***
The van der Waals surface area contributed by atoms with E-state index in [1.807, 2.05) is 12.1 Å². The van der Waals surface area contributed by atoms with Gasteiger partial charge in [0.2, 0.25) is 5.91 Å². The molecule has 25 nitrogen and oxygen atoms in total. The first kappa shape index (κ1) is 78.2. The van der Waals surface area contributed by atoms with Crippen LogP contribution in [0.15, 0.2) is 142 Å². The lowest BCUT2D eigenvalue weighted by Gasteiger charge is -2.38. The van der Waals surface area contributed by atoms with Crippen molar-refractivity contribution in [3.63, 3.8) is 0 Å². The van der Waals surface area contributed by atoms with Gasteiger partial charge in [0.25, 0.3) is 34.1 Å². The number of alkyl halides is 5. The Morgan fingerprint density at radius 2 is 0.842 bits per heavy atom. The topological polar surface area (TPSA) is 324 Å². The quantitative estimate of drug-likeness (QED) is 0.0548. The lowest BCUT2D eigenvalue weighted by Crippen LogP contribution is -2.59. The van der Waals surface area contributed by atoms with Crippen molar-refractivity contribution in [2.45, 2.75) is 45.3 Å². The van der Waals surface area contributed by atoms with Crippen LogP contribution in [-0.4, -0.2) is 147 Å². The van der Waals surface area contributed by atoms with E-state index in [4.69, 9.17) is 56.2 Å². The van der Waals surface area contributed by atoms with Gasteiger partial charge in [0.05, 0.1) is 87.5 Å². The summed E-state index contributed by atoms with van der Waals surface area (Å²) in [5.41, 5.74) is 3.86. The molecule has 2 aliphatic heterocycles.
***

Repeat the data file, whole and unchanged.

The van der Waals surface area contributed by atoms with E-state index in [1.807, 2.05) is 12.1 Å². The van der Waals surface area contributed by atoms with Gasteiger partial charge in [0.2, 0.25) is 5.91 Å². The molecule has 25 nitrogen and oxygen atoms in total. The first kappa shape index (κ1) is 78.2. The van der Waals surface area contributed by atoms with Crippen LogP contribution in [0.15, 0.2) is 142 Å². The lowest BCUT2D eigenvalue weighted by Gasteiger charge is -2.38. The van der Waals surface area contributed by atoms with Crippen molar-refractivity contribution in [3.63, 3.8) is 0 Å². The van der Waals surface area contributed by atoms with Gasteiger partial charge in [0.25, 0.3) is 34.1 Å². The number of alkyl halides is 5. The Morgan fingerprint density at radius 2 is 0.842 bits per heavy atom. The topological polar surface area (TPSA) is 324 Å². The quantitative estimate of drug-likeness (QED) is 0.0548. The lowest BCUT2D eigenvalue weighted by Crippen LogP contribution is -2.59. The van der Waals surface area contributed by atoms with Crippen molar-refractivity contribution in [2.45, 2.75) is 45.3 Å². The van der Waals surface area contributed by atoms with Crippen LogP contribution in [-0.4, -0.2) is 147 Å². The van der Waals surface area contributed by atoms with E-state index in [4.69, 9.17) is 56.2 Å². The van der Waals surface area contributed by atoms with Gasteiger partial charge in [0.05, 0.1) is 87.5 Å². The summed E-state index contributed by atoms with van der Waals surface area (Å²) in [5.41, 5.74) is 3.86. The molecule has 2 aliphatic heterocycles.